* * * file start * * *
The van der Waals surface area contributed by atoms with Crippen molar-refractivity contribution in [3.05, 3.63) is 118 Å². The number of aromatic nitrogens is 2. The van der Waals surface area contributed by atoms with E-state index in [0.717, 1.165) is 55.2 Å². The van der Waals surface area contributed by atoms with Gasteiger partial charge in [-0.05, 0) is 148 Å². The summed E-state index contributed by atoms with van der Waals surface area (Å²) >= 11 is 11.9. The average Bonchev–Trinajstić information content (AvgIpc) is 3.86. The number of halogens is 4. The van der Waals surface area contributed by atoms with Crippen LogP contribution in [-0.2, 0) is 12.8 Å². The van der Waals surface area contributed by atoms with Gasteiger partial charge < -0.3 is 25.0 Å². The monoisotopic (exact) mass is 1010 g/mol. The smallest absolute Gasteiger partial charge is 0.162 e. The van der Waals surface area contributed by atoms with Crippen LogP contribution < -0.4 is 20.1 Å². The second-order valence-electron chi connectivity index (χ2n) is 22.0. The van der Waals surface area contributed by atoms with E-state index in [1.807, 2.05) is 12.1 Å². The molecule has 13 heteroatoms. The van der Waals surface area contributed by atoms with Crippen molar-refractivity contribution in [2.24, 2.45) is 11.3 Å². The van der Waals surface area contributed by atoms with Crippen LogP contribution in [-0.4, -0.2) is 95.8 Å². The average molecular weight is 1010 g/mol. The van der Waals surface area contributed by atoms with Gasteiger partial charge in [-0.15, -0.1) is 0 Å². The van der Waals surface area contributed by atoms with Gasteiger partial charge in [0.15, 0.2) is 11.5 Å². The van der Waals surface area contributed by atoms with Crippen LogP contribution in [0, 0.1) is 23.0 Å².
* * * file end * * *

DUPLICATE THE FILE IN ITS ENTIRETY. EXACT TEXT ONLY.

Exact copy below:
The van der Waals surface area contributed by atoms with Crippen molar-refractivity contribution in [3.05, 3.63) is 118 Å². The number of aromatic nitrogens is 2. The van der Waals surface area contributed by atoms with E-state index in [0.717, 1.165) is 55.2 Å². The van der Waals surface area contributed by atoms with Gasteiger partial charge in [-0.05, 0) is 148 Å². The summed E-state index contributed by atoms with van der Waals surface area (Å²) >= 11 is 11.9. The average Bonchev–Trinajstić information content (AvgIpc) is 3.86. The number of halogens is 4. The van der Waals surface area contributed by atoms with Crippen LogP contribution in [-0.2, 0) is 12.8 Å². The van der Waals surface area contributed by atoms with Gasteiger partial charge < -0.3 is 25.0 Å². The monoisotopic (exact) mass is 1010 g/mol. The smallest absolute Gasteiger partial charge is 0.162 e. The van der Waals surface area contributed by atoms with Crippen LogP contribution < -0.4 is 20.1 Å². The second-order valence-electron chi connectivity index (χ2n) is 22.0. The van der Waals surface area contributed by atoms with E-state index in [1.807, 2.05) is 12.1 Å². The molecule has 13 heteroatoms. The van der Waals surface area contributed by atoms with Crippen molar-refractivity contribution in [2.24, 2.45) is 11.3 Å². The van der Waals surface area contributed by atoms with Crippen LogP contribution in [-0.4, -0.2) is 95.8 Å². The average molecular weight is 1010 g/mol. The van der Waals surface area contributed by atoms with Gasteiger partial charge in [-0.15, -0.1) is 0 Å². The van der Waals surface area contributed by atoms with Gasteiger partial charge in [0.15, 0.2) is 11.5 Å². The van der Waals surface area contributed by atoms with Crippen LogP contribution in [0, 0.1) is 23.0 Å².